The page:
8 layer cake round = 30 – 35 minutes
10-cup bundt pan = doubled recipe, baked for 60 – 70 minutes
6 – 8 mini bundts = 20 – 25 minutes

Let cool completely before glazing, if desired.

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Where There’s Smoke…

What does autumn taste like to you? Millions would likely respond with a resounding cry of “pumpkin spice” without a second thought, while others might venture down the less celebrated paths of chai, chili, apple pie, or perhaps speculoos. Happily, this isn’t a question we need to fight over. There are no wrong answers, nor any unsatisfying suggestions on this list. They all share one common thread, and that is a palate of bold, warm, yet utterly soothing spices. Colder days call for hotter dishes; succulent blankets to wrap around our tongues. While there’s never a bad time to ramp up the seasonings, a well-equipped spice rack comes in particularly handy around this time of year.

If asked the same question, I might hem and haw in my typically indecisive fashion, but in my heart I always know the answer immediately: Gingerbread is my everything when the temperatures drop and the sunlight wanes. Something about the combination of sticky dark molasses paired with the bite of ginger, belting out its sweet song along with a full cadre of spicy backup singers, makes it feel as though everything is right with the world, at least for those fleeting moments of indulgence. If it were lacking even one of those critical spices, the harmony would be thrown out of balance.

Even so, I can’t help but tinker. Lately I’ve been obsessed with smoky flavors, starting with a few innocent additions of smoked tofu and beets gracing my daily salads and quinoa bowls. Now I’m looking farther afield to the dessert course, finding little if any smoky sweets to experiment with. Clearly, this is a void that needs to be filled. I can think of no better candidate to step up to the plate, quite literally, than gingerbread. Smoky chipotle powder is right at home here, adding a piquant peppery accent to liven up the typical palate. Smoked salt was an obvious winner to continue the theme throughout each tender, sticky bite, and crunchy smoked almonds absolutely seal the deal. It might sound overwhelming in print, but there’s no denying the taste- It may be difficult to return to the same old gingerbread blend after adding a bit of smoke into the mix.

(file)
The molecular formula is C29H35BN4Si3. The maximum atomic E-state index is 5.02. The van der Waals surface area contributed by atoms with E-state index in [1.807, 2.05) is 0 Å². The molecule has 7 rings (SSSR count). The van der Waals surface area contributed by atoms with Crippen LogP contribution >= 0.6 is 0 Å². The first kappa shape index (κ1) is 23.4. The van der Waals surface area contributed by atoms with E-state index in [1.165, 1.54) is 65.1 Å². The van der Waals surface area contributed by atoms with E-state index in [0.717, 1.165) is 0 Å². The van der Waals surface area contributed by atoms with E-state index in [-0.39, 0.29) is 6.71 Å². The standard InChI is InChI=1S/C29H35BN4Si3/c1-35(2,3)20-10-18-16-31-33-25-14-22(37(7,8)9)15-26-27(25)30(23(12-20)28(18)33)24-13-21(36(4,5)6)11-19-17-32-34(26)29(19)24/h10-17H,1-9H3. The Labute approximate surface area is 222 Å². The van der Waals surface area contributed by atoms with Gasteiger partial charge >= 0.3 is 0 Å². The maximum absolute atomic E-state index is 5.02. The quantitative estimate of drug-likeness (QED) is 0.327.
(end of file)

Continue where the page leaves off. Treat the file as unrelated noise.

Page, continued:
The primary push to explore the smokier side of dessert came from a call to action by Simply Organic and Go Dairy Free. They’ve invited a very talented team of bakers and food obsessives to spice things up with both sweet and savory recipes fit for dairy-free diets. To check out these submissions, vote, enter to win prizes, and find more exclusive recipes, visit Go Dairy Free.

Take your time to luxuriate in all the spicy possibilities out there. The good news is that this cake only gets better with age, as the flavors mingle and meld, over the course of a day or two. Don’t wait too long though; it may be hard for others to resist nibbling away at the edges, until not a single crumb is left. Trust me on this one.

Smoky Chipotle Gingerbread Cake

2 1/2 Cups All-Purpose Flour
1 Cup Smoked Almonds, Roughly Chopped
1/4 Cup Crystallized Ginger, Finely Chopped
2 Tablespoons Dutch-Processed Cocoa Powder
1 Teaspoon Baking Powder
1/2 Teaspoon Baking Soda
1/2 Teaspoon Smoked Salt
1 1/4 Teaspoons Simply Organic Chipotle Powder
1 Teaspoons Simply Organic Ground Cinnamon
1 Cup Brewed and Cooled Coffee
1/2 Cup 100% Grade B Maple Syrup
1/4 Cup Molasses
3/4 Cup Pumpkin Puree
3/4 Cup Light Brown Sugar, Firmly Packed
1/2 Cup Olive Oil
1 Tablespoon Grated Fresh Ginger

Faux-Fondant Glaze:

3 Cups (3/4 Pound) Confectioner’s Sugar
1/4 Cup Water
1 Tablespoon Light Agave Nectar
1 Teaspoon Simply Organic Vanilla Extract

Preheat your oven to 350 degrees and lightly grease a 9-inch round cake pan; Set aside.

In a large bowl, stir together the flour, cocoa, baking powder and soda, salt, and spices. Mix well to distribute all of the seasonings throughout the dry goods, and double-check that there are no clumps.

Separately, mix the coffee, maple syrup, molasses, pumpkin, sugar, oil, and ginger until smooth. Pour the wet ingredients into the bowl of dry, and stir with a wide spatula to bring the two together. Being careful not to over-mix, stir just until the batter is smooth and not a second longer. Transfer the batter into your prepared baking pan, smooth out the top, and pop it in the oven.

Bake for 35 – 40 minutes, until a toothpick inserted into the center comes out clean- Perhaps with a few moist crumbs sticking to it but certainly not wet. Let cool completely before preparing the icing.

In a medium saucepan, combine confectioner’s sugar, water, and agave. Cook over low heat, stirring constantly, until it reaches 100 degrees. It won’t look very different from when you began, but should be thick enough to coat the back of a spoon. Turn off the heat and stir in the vanilla extract. Quickly pour the icing over the cake and smooth across the top and over the edges. It sets quickly so you want to work fast!

If time allows, this cake does get even better with age, so try to make it a day in advance for the flavor to really meld and sing. I don’t blame you if you can’t wait though; simply allow the glaze to set before slicing and serving, at least.

Makes 12 – 16 Servings